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In our government healthcare facilities, patients will automatically receive a prescription. FILE PIC

I REFER to the letter “When the Hippocratic Oath becomes a hypocritic oath” on Dec 2 by Dr A. Soorian.

I read with great interest as the author is quite confused on the purpose of a prescription.

A prescription is an important medico-legal document which ensures the patient receives the correct medication prescribed by a doctor, only after a consultation, which is then screened by a pharmacist before the medicine is dispensed to the patient.

Therefore, if a doctor decides that a patient does not require antibiotics, steroids and sleeping pills, then there is no need to prescribe a prescription.

These new amendments were never meant to criminalise the doctors, especially those in the private sector.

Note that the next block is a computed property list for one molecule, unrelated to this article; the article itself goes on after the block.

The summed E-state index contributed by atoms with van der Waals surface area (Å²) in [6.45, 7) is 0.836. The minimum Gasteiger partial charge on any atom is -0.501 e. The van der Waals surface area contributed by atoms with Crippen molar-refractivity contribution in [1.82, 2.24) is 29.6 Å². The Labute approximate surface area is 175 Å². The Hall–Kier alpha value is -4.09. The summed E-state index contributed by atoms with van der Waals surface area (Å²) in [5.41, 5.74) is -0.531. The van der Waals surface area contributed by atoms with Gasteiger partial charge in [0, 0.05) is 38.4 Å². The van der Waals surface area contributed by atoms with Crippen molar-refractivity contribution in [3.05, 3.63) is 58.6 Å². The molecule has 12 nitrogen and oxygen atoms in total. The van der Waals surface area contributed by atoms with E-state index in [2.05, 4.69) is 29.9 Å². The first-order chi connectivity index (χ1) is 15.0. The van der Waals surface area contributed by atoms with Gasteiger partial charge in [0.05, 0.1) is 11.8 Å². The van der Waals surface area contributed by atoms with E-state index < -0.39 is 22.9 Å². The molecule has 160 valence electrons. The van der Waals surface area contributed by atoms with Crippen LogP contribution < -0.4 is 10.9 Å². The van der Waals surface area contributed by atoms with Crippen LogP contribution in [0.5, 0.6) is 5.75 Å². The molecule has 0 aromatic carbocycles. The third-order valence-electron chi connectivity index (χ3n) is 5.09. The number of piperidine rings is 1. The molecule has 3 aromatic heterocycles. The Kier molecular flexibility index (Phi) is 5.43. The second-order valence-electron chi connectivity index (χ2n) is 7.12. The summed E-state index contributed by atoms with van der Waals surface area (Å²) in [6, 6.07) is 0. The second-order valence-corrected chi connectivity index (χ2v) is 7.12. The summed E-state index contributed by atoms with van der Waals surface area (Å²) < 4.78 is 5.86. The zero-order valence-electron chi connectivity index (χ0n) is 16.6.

In any other countries, there is no such law in place because prescriptions are automatically given to the patients, unlike in Malaysia.

In our government healthcare facilities, patients will automatically receive a prescription, otherwise they will not be able to collect their medications from the pharmacy.

While other countries, including our neighbours in Singapore and Thailand, have moved on in leaps and bounds in terms of ensuring medication safety, it is very unfortunate that certain groups of doctors in Malaysia are still stuck in their outdated practice and refuse to move forward.

TAN ZHI SHAN

Petaling Jaya, Selangor

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